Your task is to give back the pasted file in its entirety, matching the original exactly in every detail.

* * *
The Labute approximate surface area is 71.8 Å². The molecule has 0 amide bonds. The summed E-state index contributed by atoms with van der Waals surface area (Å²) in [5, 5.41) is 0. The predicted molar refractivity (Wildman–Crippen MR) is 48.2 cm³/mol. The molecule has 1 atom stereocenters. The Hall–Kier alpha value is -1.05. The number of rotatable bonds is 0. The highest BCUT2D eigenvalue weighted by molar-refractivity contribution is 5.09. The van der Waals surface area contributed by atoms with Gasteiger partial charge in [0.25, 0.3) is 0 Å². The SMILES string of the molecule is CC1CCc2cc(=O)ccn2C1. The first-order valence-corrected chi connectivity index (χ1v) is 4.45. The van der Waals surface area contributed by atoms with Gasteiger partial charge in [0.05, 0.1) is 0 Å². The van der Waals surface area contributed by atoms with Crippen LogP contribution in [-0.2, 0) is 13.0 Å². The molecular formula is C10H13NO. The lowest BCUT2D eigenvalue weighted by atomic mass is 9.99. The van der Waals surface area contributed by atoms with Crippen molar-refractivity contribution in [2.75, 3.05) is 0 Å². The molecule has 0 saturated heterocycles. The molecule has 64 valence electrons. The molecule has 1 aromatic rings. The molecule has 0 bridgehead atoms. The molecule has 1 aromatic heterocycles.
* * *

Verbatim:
The Labute approximate surface area is 71.8 Å². The molecule has 0 amide bonds. The summed E-state index contributed by atoms with van der Waals surface area (Å²) in [5, 5.41) is 0. The predicted molar refractivity (Wildman–Crippen MR) is 48.2 cm³/mol. The molecule has 1 atom stereocenters. The Hall–Kier alpha value is -1.05. The number of rotatable bonds is 0. The highest BCUT2D eigenvalue weighted by molar-refractivity contribution is 5.09. The van der Waals surface area contributed by atoms with Gasteiger partial charge in [0.25, 0.3) is 0 Å². The SMILES string of the molecule is CC1CCc2cc(=O)ccn2C1. The first-order valence-corrected chi connectivity index (χ1v) is 4.45. The van der Waals surface area contributed by atoms with Gasteiger partial charge in [0.05, 0.1) is 0 Å². The van der Waals surface area contributed by atoms with Crippen LogP contribution in [-0.2, 0) is 13.0 Å². The molecular formula is C10H13NO. The lowest BCUT2D eigenvalue weighted by atomic mass is 9.99. The van der Waals surface area contributed by atoms with Crippen molar-refractivity contribution in [2.75, 3.05) is 0 Å². The molecule has 0 saturated heterocycles. The molecule has 64 valence electrons. The molecule has 1 aromatic rings. The molecule has 0 bridgehead atoms. The molecule has 1 aromatic heterocycles.